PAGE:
I'M going to continue to tap until I can't move," says Savion Glover. To anyone who has seen this 18 year old kicking up a storm in Broadway's "Jelly's Last Jam," that is a welcome promise.
For young Mr. Glover it is a reaffirmation that his remarkable gift for tap dancing remains at the center of his busy life.
"Jelly's Last Jam" stars Tony-winner Gregory Hines in a dazzling, high-spirited, and often dramatic musical about the life and times of jazz legend Jelly Roll Morton. It is Glover's third show on Broadway. Eight years ago, audiences marveled at the moves of the lightfooted 10-year-old Glover in "The Tap Dance Kid," and six years later welcomed him back in the splashy revue "Black and Blue." Now, while performing eight shows a week, he still squeezes in three hours of schooling, a twice-weekly tap class he teaches to advanced students, special lectures to high schoolers around the country, and any spare time on the basketball court.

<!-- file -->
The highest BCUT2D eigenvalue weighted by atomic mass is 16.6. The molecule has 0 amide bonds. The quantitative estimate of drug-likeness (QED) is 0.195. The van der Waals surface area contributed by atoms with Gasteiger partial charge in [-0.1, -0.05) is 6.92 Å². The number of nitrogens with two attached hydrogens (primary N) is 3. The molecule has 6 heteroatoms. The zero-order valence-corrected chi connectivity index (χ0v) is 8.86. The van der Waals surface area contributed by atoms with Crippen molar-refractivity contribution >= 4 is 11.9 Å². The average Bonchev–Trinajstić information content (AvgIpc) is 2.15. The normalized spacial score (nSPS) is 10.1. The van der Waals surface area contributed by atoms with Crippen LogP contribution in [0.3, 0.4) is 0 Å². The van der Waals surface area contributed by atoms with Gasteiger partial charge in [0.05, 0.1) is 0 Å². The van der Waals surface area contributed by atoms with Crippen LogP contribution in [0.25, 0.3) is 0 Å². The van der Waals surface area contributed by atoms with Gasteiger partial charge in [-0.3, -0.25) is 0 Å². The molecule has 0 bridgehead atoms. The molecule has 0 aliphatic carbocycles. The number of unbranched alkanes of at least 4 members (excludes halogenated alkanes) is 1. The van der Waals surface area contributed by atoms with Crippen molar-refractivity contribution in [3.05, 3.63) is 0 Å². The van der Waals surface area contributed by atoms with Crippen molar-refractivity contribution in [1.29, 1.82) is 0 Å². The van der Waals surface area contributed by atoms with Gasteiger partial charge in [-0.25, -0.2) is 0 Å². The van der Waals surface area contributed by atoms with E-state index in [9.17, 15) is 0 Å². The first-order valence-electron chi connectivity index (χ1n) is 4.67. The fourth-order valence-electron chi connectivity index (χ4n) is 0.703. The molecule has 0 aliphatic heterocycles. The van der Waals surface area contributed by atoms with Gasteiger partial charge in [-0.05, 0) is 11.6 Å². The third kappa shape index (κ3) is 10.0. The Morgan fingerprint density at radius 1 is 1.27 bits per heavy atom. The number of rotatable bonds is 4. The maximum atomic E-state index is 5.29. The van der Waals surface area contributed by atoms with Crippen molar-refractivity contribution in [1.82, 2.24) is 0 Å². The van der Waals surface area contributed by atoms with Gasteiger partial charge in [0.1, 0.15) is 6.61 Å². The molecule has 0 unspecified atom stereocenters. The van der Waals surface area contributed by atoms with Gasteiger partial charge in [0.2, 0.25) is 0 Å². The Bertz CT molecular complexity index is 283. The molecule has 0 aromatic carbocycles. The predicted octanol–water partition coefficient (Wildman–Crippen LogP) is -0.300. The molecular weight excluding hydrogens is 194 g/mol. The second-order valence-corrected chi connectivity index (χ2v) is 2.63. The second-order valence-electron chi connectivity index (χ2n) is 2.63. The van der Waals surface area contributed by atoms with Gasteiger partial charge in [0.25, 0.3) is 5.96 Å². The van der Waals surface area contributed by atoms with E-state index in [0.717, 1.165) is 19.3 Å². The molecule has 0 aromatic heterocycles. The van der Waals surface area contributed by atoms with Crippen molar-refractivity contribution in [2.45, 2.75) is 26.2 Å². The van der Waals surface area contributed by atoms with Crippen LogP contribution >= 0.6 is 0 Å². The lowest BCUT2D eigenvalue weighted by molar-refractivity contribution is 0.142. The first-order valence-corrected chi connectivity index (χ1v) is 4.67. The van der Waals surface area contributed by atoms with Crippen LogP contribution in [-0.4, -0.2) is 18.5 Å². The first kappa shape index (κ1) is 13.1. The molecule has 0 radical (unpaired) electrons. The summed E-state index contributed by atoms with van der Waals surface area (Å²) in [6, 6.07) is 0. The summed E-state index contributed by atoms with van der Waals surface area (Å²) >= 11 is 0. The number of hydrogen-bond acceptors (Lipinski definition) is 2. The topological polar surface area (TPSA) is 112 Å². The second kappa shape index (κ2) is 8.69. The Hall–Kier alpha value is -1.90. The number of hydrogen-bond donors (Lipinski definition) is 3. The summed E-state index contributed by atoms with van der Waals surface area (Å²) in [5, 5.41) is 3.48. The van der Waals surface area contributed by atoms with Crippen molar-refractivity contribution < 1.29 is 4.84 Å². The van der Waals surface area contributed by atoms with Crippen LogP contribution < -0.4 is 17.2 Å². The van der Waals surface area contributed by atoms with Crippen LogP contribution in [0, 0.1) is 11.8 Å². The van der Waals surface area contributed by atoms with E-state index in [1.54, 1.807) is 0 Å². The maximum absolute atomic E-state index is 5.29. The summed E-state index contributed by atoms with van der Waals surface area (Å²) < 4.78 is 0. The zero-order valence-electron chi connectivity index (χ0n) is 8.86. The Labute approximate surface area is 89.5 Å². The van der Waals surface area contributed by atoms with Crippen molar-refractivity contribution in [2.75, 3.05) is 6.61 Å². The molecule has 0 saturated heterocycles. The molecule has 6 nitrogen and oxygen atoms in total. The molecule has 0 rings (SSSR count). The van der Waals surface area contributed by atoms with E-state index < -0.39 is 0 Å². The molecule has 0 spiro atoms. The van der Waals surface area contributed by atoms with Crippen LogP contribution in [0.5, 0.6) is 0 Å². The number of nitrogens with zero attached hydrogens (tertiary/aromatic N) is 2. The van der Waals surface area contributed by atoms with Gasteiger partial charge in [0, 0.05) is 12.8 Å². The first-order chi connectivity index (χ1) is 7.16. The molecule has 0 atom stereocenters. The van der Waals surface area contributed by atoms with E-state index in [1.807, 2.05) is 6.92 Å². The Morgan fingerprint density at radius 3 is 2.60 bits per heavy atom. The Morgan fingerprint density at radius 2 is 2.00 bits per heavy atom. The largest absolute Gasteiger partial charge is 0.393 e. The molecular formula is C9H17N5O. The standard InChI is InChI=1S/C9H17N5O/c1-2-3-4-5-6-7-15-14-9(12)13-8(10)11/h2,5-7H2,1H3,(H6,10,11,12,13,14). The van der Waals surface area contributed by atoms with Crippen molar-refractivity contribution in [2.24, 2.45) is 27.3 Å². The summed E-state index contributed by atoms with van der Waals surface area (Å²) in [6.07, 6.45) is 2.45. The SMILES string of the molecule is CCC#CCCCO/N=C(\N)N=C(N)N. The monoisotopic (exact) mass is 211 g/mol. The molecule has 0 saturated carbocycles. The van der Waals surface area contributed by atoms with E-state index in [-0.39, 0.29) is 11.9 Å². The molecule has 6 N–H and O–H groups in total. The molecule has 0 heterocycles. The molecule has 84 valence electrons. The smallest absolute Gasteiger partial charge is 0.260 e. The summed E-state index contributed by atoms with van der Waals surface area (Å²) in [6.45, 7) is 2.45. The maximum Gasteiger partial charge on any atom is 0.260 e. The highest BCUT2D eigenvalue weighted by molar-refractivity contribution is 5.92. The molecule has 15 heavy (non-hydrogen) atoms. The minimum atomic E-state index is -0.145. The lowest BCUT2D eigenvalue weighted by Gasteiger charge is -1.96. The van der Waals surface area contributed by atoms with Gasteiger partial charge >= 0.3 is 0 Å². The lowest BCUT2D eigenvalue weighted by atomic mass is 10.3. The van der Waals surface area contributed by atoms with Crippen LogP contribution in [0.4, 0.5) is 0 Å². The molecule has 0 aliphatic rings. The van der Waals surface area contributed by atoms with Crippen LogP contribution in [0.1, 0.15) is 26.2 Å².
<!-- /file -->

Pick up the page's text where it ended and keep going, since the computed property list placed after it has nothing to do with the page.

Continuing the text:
Glover's mother enrolled him in a Suzuki Method music school at the age of four, and he played percussion with a few other youngsters three years later. Signed to perform at the opening of the Broadway Tap Center, he enrolled in dance classes there, and has been coming back ever since, for 10 years as a student, and now, as a teacher. Does he still practice? "It's not that I don't need to, but I don't have time. I use teaching as my practice time," Glover says.
If the hectic schedule and Broadway pressures seem like a burden for a teenager, Glover knows what keeps him going. "I don't like being too serious. I'm the type of person that, if the mike isn't in the right place when I go on, I just move it. Other people, they'll be all frantic. I'm more relaxed." But the relaxed attitude does not diminish his sense of professionalism or responsibility. He values the traditions taught to him by tap-dance veterans he has worked with during his short but impressive career.
Along with his Broadway credits, he costarred with Sammy Davis Jr. …